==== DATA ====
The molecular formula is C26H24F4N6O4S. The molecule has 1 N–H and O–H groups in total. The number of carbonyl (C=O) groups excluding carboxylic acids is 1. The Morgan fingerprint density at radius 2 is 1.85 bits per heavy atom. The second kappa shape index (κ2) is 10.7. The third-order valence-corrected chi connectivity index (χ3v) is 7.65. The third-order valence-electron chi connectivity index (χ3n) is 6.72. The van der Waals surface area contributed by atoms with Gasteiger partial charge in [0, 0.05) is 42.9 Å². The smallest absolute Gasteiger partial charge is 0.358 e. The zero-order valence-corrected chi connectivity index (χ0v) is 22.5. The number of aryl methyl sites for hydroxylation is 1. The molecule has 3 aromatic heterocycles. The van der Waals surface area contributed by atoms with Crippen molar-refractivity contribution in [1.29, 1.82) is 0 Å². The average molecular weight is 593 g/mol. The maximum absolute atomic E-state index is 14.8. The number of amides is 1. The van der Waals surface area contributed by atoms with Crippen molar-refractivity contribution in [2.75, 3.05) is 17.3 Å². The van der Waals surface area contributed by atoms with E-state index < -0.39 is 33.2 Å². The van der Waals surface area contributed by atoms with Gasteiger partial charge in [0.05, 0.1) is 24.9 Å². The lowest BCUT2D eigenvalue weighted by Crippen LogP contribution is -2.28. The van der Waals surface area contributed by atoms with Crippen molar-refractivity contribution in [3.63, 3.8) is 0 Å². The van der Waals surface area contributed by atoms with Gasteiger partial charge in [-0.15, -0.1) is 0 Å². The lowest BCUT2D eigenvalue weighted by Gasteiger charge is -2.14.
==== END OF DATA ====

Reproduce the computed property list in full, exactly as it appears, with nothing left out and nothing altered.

The molecular formula is C26H24F4N6O4S. The molecule has 1 N–H and O–H groups in total. The number of carbonyl (C=O) groups excluding carboxylic acids is 1. The Morgan fingerprint density at radius 2 is 1.85 bits per heavy atom. The second kappa shape index (κ2) is 10.7. The third-order valence-corrected chi connectivity index (χ3v) is 7.65. The third-order valence-electron chi connectivity index (χ3n) is 6.72. The van der Waals surface area contributed by atoms with Gasteiger partial charge in [0, 0.05) is 42.9 Å². The smallest absolute Gasteiger partial charge is 0.358 e. The zero-order valence-corrected chi connectivity index (χ0v) is 22.5. The number of aryl methyl sites for hydroxylation is 1. The molecule has 3 aromatic heterocycles. The van der Waals surface area contributed by atoms with Crippen molar-refractivity contribution in [1.29, 1.82) is 0 Å². The average molecular weight is 593 g/mol. The maximum absolute atomic E-state index is 14.8. The number of amides is 1. The van der Waals surface area contributed by atoms with Crippen molar-refractivity contribution in [2.75, 3.05) is 17.3 Å². The van der Waals surface area contributed by atoms with E-state index < -0.39 is 33.2 Å². The van der Waals surface area contributed by atoms with Gasteiger partial charge in [0.05, 0.1) is 24.9 Å². The lowest BCUT2D eigenvalue weighted by Crippen LogP contribution is -2.28. The van der Waals surface area contributed by atoms with Crippen molar-refractivity contribution in [3.63, 3.8) is 0 Å². The van der Waals surface area contributed by atoms with Gasteiger partial charge in [-0.15, -0.1) is 0 Å². The lowest BCUT2D eigenvalue weighted by Gasteiger charge is -2.14.